Preying on the financial anxiety created by Covid, scammers are demanding bogus PG&E payments online, by telephone, or even in person.
“Scammers are constantly changing their tactics and tricks, so awareness is more important than ever,” said Laurie Giammona, PG&E’s chief customer officer. “If an email, visit to your home or phone call doesn’t feel right, don’t fall for it. Delete it, shut the door or hang up.”
Key reminders: PG&E will never ask for your financial information over the phone or via email. And the utility never takes payment via prepaid debit card, gift card, cryptocurrency, or third-party digital payment mobile apps.
The ever-trickier scammers are now able to create authentic-looking 800 numbers which appear on your phone display. The numbers don’t lead back to PG&E, but to the scammer.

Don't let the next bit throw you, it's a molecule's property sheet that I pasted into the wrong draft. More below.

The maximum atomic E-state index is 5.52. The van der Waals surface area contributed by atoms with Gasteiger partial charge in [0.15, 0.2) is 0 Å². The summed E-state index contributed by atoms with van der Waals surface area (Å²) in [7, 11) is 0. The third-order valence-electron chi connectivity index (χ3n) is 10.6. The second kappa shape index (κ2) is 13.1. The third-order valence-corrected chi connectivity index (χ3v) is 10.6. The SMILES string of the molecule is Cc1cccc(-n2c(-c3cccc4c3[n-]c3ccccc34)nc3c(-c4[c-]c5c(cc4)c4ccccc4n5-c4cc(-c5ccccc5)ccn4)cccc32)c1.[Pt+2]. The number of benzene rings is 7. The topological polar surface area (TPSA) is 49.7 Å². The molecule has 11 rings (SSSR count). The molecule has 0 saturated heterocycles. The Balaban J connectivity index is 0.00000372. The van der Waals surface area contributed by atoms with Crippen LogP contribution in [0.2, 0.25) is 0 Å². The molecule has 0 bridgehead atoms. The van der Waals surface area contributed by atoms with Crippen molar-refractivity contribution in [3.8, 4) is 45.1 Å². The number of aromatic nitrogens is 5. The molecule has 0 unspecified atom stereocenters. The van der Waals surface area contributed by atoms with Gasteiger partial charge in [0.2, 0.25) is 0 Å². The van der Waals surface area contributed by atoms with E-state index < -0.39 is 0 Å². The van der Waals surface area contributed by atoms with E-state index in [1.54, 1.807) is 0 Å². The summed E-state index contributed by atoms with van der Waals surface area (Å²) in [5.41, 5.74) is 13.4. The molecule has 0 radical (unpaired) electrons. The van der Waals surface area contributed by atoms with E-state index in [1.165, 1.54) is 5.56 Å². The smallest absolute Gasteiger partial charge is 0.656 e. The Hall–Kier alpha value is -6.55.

The actual PG&E number to call and report the fakery: 1-800-743-5000.
Throughout the COVID-19 pandemic, scammers have harassed customers by asking for immediate payment to avoid service disconnection. Another con is to offer a refund or rebate.
Scammers can be convincing and often target those who are most vulnerable, including senior citizens and low-income communities. They also aim their scams at small business owners during busy customer service hours.
Signs of a potential scam
If a scammer threatens immediate disconnection or shutoff of service without prior notification, customers should hang up the phone, delete the email, or shut the door.
Customers with legitimately delinquent accounts receive an advance disconnection notification, typically by mail and included with their regular monthly bill.